There are a couple of general ideas to understand before embarking on calculations. The return on the bond of one company is a binary variable taking values 0% and -100%. All calculations involving it are similar to the ones for the coin. After doing calculations the return figures can be translated to dollar amounts by multiplying by $1000. While the use of the notions of the distribution function and generalized inverse can be avoided, I prefer to use them to show the general approach. (a) The return on one bond is described by the table Table 1. Probability table for return on one bond  Return values Probability 0 0.96 -100 0.04 Therefore its distribution function can be found in the same way as for the coin: Figure 1. Distribution function for return on one bond The distribution function is shown in red. It is zero for $R<-100$, 0.04 for $-100\le R<0$ and 1 for $0\le R<\infty$. The definition of the VaR requires inversion of this function. The graph of this function has flat pieces and its usual inverse does not exist. We have to use the generalized inverse defined by $F^{-1}(y)=\inf\{x:F(x)\ge y\}$, see the definition of the infimum here. In our case $y=0.05$ and the verbal procedure is: 1) find those returns for which $F(R)\ge 0.05$ (it's the half-axis $[0,\infty)$) and 2) among them find the least return. The answer is $VaR^\alpha=0$%. This is the Value at Risk for each of $P_1,P_2.$ What we do next is very similar to the derivation of the sampling distribution for two coins. Table 2. Joint probability table for returns on two portfolios  First portfolio 0 -100 Second portfolio 0 $0.96^2=0.9216$ $0.04\times 0.96=0.0384$ -100 $0.04\times 0.96=0.0384$ $0.04^2=0.0016$ The main body of the table contains probabilities of pairs $(R_1,R_2)$ of the two returns. For the total portfolio the possible return values are 0 (none of the companies goes bankrupt), -50 (one goes bankrupt and the other does not) and -100 (both go bankrupt). The corresponding probabilities follow from Table 2 and we get Table 3. Probability table for return on the total portfolio  Total return Probabilities 0 0.9216 -50 $2\times 0.0384=0.0768$ -100 0.0016 This table results in the following distribution function: Figure 2. Distribution function for return on two bonds Since 0.0784>0.05, the Value at Risk is -50% (use the generalized inverse). (b) Translating the percentages to dollars, at 5% the risk for each of the bonds is$0 and for the total portfolio it is $1000 (50% of$2000; I am passing from negative percentages to positive loss figures).

We say that Value at Risk is sub-additive if $VaR_P^\alpha\le Var^\alpha_{P_1}+Var^\alpha_{P_2}$. Our calculations show that Value at Risk is not sub-additive in case of independent returns. This has an important practical implication. Suppose that a financial institution has several branches and each of them keeps their Value at Risk, say, at zero. Nevertheless, the Value at Risk for the whole institution may well be large and threaten its stability.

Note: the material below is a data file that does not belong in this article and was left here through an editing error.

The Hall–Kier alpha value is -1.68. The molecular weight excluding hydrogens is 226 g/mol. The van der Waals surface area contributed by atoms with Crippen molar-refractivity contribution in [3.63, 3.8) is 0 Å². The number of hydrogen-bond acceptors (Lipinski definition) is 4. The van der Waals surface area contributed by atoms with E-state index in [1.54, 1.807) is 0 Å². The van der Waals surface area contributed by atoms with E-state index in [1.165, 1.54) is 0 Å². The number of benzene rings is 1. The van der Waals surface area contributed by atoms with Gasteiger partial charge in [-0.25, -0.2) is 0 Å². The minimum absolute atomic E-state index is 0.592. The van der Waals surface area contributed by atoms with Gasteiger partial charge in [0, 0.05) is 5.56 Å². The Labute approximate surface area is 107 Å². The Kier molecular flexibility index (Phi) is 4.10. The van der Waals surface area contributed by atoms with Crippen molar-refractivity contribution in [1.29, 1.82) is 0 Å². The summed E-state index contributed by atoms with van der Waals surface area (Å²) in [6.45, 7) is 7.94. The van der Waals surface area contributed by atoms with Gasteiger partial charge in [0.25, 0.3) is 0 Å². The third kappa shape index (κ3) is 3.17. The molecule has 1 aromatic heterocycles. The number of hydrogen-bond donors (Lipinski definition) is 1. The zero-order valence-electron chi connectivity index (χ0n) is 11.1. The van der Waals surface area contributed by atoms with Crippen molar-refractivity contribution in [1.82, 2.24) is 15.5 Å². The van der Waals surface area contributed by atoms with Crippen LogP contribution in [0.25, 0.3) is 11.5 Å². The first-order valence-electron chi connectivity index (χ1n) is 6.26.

(c) Here we have to apply the definition of the conditional expectation: $ES^\alpha_{P_i}=\frac{E_t[R1_{\{R\le VaR^\alpha_{t+1}\}}]}{P(R\le VaR^\alpha_{t+1})}$. Since $P(R\le 0)=0.96+0.04=1$, this is the same as

$ES^\alpha_{P_i}=E_t[R1_{\{R\le 0\}}]=0\times 0.96+(-100)\times 0.04=-4$%, $i=1,2$.

For the total portfolio we get

$ES^\alpha_P=\frac{E_t[R1_{\{R\le -50\}}]}{P(R\le -50)}=\frac{(-50)\times 0.0768+(-100)\times 0.0016}{0.0768+0.0016}=\frac{-3.84-0.16}{0.0784}=-51.02$%.

In monetary terms, this translates (again passing to positive values) to $40 for each bond and to$1020.40 for the total portfolio. The conclusion is that expected shortfall is not sub-additive.

11
Mar 17

## Distribution function properties

The word "distribution" is repeated in elementary Stats texts hundreds of times yet the notion of a distribution function is usually mentioned tangentially or not studied at all. In fact, the distribution function is as important as the density and in binary choice models it is the king. The full name is a cumulative distribution function (cdf) but I am going to stick to the short name (used in advanced texts). This is one of the topics most students don't get on the first attempt (I was not an exception).

### Motivating example

Example. Electricity consumption sharply increases when everybody starts using air conditioners, and this happens when temperature exceeds $20\,^{\circ}C$. The utility company would like to know the likelihood of a jump in electricity consumption tomorrow at noon.

1. Consider the probability $P(T \le 15)$ that the temperature tomorrow at noon $T$ will not exceed $15\,^{\circ}C$. How does it relate to the probability $P(T \le 20)$? The second probability is obviously larger, and this can be visualized by comparing the intervals $(-\infty,15]$ and $(-\infty,20]$.
2. Suppose in the expression $P(T \le t)$ the real number $t$ increases to $+\infty$. What happens to the probability? As the intervals extend to the right, they eventually include all possible temperatures, and the probability $P(T \le t)$ approaches 1.
3. Now think about $t$ going to $-\infty$. Then what happens to $P(T \le t)$? It's the opposite of the previous case. Eventually, all possible temperatures are excluded, and the probability $P(T \le t)$ goes to 0.

### Generalization

Definition. Let $X$ be a random variable and $x$ a real number. The distribution function $F_X$ of $X$ is defined by $F_X(x)=P(X\le x)$ (the random variable $X$ is fixed and therefore put in the subscript, whereas the real number $x$ changes and serves as the argument).

### Distribution function properties

1. $F_X(x)$ is the probability of the event $\{ X\le x\}$, so the value $F_X(x)$ always belongs to [0,1].
2. As the event becomes wider, the probability increases. This property is called monotonicity and is formally written as follows: if $x_1\le x_2$, then $\{X\le x_1\}\subset\{X\le x_2\}$ and $F_X(x_1)\le F_X(x_2)$.
3. As $x$ goes to $+\infty$, the event $\{X\le x\}$ approaches a sure event $\{X<+\infty\}=R$ and $F_X(x)$ tends to 1.
4. As $x$ goes to $-\infty$, the event $\{X\le x\}$ approaches an impossible event $\{X=-\infty\}=\varnothing$ and $F_X(x)$ tends to 0.

Figure 1. Distribution function of a normal variable

From this we conclude that the graph of the distribution function may look as in Figure 1.

### Interval formula in terms of the distribution function

In many applications we are interested in probability of an event that $X$ takes values in an interval $\{a. Such probability can be expressed in terms of the distribution function. Just apply the additivity rule to the set equation $\{-\infty to get

$F_X(b)=F_X(a)+P(a

and, finally,

(1) $P(a

Definition. Equation (1) can be called an interval formula.